ICM’s monthly poll for the Guardian has topline figures of CON 37%, LAB 34%, LDEM 21%. The changes from the last ICM poll are Labour up 2, with the other two parties unchanged. The poll was conducted between the 15th and 17th of February.

The poll continues the pattern we’ve seen since September last year of Labour doing comparatively better compared to the Conservatives in ICM polls done for the Guardian than in polls done for other clients. As I said when I first commented on this apparent pattern, I can find no obvious explanation for it, but as the months go past the patten seems to be consistent. The shift in voting intention from the last ICM/Guardian poll, which may be the better comparison, is Labour down 1 and the Lib Dems up 1.

The rest of the poll concentrated on attitudes towards taxataion. Forced to chose between tax cuts and reduced services or sustained spending, 51% said they would chose sustained spending with 36% backing tax cuts. What to make of this question depends largely on the wording – it is implied in the Guardian’s coverage that people were presented with the choice of existing spending or tax cuts even if it meant cuts in spending for services like the NHS. In practice no party will ever go into an election promising tax cuts at the expense of the NHS: parties promising tax reductions will present them as being funded in more acceptable ways, while judging from past election campaigns their opponents will try to paint any promised cuts as being funding out of whatever public spending is most popular. How popular tax cuts actually are will depend upon which of these various claims the public actually believe.

83 Responses to “Tories 3 points ahead in latest ICM poll”

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  1. Anthony – Guardian website has Labour on 35 per cent and Lib Dems on 20. Any idea why there’s a difference?

  2. those are last months ICM/Guardian figures .

  3. P.S. You must forgive a little levity among Labour supporters after endless Conservative gloating. But now, back to the serious comments about rogue polls!

  4. So now we have had multiple polls from YouGov with about a 9 point Tory lead, and multiple ICM polls with leads of about 3 points. I am surprised by this reuccuring 6 point difference….they cannot both be right. Either one is right and the other very badly wrong, or they are both fairly badly wrong. I thought that modern polling methods were too accurate to create these kind of regular idstorions between pollsters…

  5. Once again Guardian/ICM is more favourable for Labour than all other polls including ICM for other papers. Its coming up every month so sorry if I missed it, but do we have any methodical difference between the ICM polls for the Guardian and for others?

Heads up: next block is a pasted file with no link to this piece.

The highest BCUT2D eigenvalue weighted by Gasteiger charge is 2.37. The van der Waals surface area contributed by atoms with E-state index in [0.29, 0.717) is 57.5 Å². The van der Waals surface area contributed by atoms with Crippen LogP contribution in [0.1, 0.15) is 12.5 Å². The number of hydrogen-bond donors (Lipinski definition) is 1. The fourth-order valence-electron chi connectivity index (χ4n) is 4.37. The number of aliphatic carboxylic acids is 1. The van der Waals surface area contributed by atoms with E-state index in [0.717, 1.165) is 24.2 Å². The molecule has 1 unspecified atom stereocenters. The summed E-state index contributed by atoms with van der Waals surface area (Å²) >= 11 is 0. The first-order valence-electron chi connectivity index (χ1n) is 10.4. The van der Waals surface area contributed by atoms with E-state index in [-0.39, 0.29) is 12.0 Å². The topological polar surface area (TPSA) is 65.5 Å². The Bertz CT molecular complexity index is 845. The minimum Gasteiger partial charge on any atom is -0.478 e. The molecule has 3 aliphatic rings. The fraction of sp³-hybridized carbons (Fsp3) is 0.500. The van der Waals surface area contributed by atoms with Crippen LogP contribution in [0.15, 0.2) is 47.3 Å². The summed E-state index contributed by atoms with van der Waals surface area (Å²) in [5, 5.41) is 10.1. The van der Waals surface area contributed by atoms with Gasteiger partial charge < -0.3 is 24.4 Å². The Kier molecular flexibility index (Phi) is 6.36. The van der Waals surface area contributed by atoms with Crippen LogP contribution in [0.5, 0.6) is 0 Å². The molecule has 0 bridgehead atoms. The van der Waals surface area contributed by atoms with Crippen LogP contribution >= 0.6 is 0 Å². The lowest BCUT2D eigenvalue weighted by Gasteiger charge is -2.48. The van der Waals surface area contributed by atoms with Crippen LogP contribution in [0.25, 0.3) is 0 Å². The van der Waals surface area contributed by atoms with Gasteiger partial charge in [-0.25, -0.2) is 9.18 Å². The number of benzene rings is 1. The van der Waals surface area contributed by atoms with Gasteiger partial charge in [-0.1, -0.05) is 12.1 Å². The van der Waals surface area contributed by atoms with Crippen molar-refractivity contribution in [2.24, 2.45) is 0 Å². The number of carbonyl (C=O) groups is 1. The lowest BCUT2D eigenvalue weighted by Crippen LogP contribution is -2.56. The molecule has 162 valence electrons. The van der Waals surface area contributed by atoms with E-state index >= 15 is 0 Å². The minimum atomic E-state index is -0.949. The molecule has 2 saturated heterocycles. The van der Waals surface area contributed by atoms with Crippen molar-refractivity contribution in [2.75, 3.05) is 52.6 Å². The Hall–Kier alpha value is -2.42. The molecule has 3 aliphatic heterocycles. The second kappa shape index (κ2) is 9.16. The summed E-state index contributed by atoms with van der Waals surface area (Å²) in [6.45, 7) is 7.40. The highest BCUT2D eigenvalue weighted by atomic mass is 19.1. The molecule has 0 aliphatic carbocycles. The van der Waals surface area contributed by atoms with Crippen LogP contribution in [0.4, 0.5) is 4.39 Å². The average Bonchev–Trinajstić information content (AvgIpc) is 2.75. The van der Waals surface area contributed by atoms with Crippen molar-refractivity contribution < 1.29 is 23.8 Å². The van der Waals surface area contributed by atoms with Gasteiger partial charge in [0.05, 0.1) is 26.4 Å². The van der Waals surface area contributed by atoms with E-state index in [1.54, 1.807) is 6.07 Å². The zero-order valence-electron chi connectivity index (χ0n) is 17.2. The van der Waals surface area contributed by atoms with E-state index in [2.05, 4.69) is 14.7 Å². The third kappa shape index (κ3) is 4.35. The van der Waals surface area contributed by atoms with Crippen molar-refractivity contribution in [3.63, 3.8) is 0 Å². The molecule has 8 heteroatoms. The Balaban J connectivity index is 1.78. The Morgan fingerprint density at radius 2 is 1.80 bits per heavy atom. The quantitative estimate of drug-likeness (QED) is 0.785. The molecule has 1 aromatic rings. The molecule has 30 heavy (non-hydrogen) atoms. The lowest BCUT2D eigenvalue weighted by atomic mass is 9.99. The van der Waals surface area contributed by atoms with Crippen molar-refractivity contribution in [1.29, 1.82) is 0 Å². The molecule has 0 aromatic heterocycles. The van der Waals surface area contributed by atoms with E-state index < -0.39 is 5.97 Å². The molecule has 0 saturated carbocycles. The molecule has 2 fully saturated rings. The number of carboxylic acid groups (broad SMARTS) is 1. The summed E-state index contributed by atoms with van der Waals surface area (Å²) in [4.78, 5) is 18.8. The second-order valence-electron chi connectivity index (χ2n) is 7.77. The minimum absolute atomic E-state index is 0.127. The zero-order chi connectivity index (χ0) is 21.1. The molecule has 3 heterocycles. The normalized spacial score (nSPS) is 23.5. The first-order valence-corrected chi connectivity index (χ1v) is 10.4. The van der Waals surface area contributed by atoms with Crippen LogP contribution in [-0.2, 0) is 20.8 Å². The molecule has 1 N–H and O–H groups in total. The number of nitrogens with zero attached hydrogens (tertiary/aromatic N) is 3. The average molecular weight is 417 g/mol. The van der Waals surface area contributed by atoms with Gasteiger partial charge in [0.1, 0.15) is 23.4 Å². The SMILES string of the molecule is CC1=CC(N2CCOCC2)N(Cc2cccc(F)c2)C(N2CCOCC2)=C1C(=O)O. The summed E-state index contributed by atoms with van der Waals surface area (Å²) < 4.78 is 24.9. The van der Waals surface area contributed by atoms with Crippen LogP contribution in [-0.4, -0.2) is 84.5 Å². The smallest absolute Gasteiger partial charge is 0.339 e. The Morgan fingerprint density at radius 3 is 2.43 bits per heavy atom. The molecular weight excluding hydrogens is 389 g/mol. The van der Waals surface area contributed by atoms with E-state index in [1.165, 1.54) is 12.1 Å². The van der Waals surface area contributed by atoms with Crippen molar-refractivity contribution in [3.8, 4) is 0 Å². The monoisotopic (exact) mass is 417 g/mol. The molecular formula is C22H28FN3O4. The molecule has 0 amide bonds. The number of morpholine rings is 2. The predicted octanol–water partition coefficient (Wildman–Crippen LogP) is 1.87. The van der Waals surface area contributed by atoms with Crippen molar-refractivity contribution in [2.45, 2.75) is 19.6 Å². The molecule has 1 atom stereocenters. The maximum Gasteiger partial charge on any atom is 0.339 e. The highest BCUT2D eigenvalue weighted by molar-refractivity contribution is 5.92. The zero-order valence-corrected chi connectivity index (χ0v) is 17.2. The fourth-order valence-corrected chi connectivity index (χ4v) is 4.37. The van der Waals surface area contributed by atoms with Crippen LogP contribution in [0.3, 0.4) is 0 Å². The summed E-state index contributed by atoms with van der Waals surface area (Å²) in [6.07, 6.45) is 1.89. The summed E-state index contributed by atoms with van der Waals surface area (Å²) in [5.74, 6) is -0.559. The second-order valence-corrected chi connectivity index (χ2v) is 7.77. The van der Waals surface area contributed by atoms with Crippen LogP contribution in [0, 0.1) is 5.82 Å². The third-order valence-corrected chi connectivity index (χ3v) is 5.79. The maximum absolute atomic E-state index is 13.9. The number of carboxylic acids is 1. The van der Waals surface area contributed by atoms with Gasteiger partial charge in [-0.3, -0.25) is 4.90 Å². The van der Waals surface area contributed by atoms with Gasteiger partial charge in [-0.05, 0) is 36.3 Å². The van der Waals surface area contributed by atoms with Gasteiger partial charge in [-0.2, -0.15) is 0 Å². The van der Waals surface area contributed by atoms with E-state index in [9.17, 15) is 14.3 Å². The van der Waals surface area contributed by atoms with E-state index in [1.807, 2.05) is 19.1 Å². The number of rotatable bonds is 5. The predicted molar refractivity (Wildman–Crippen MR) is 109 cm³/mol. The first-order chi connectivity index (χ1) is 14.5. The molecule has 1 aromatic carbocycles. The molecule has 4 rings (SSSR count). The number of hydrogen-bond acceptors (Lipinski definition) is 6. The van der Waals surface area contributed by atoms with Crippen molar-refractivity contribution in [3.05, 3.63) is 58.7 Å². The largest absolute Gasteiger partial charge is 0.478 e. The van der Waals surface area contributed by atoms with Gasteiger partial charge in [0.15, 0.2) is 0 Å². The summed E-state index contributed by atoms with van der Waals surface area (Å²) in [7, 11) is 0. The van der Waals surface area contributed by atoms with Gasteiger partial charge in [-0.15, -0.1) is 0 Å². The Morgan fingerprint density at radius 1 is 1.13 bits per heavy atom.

6. WMA 39:33:18. It is straining credibility to the limit to believe that the Northern Wreck fiasco won’t damage Labour further, so I think this poll is suspect (possibly the tax cuts questions framed the response?). However if you look at the retrospective errors both the last ICM polls were out by 3 (2.8 and 3.2 to be precise).

    I suppose it’s possible that net-literate voters who are more exposed to the blogosphere are more against this government, whereas at least some ICM interviewees might get their information solely from the Mirror?

  7. very odd this happening every month, but a patern is being set and that is that both parties are leveling out and the lib dems are still stuck in the mid to high teens, i’ll have to see when the field work was done and where it was done beacuse this affects the top line figures overall a good balance in my eyes would be 250 voters from each region or 500 from each block regeion i.e SCOTLAND,THE NORTH, THE MIDLAND, WALES,LONDON, THE SOUTH all seperate areas not blocked together like some polling done by YOUGOV,ICM,COMRES and POPULUS, all of the above do this apart from MORI and even their region’s are slightly odd.

  8. Could it be that a large section of the public is quite happy to see Northern Rock nationalised? Could they actually be blaming the managers of Northern Rock for the fiasco? Perhaps they are quite happy to see Hedge Fund shareholders walk away with nothing rather than taxpayer’s cash.

    Could the Tories be backing the wrong horse by siding with the “heads I win, tails you lose” fat cats?

  9. Philip – I looked before, but I couldn’t find any difference at all between ICM’s polls for the Guardian and their polls for other media. When I get time I’ll try again and see if there is anything obvious that I missed, but so far I’m struggling to come up with any explanation for the difference.

    NewElephant – the fieldwork was before the announcement, so it can’t have had any effect on this poll.

  10. Isn’t the main difference between ICM & YouGov ( indeed with all other Polsters), the Lib Dem result?

    YouGov produces the lowest Lib Dem figure, and ICM the highest-the difference since end October 2007 being 4 % points.(Average of 9 YouGov polls & 8 ICM)

    The average Lab figure in YouGov & ICM Polls since end October is in fact identical at 33%.

    ICM-and only ICM- have given LibDem 20% or over since end October-in four Polls of eight

  11. Isn’t this difference based on likelihood to vote, with ICM including those who are currently 7/10 – thus increasing Labour’s share compared to other pollsters? I think this is evidence of the Labour vote still largely being there and not having switched to Cameron, just being less positive about voting at this point.
    And no comments please about this being a rogue half term poll – it may have been half term in London but not elsewhere.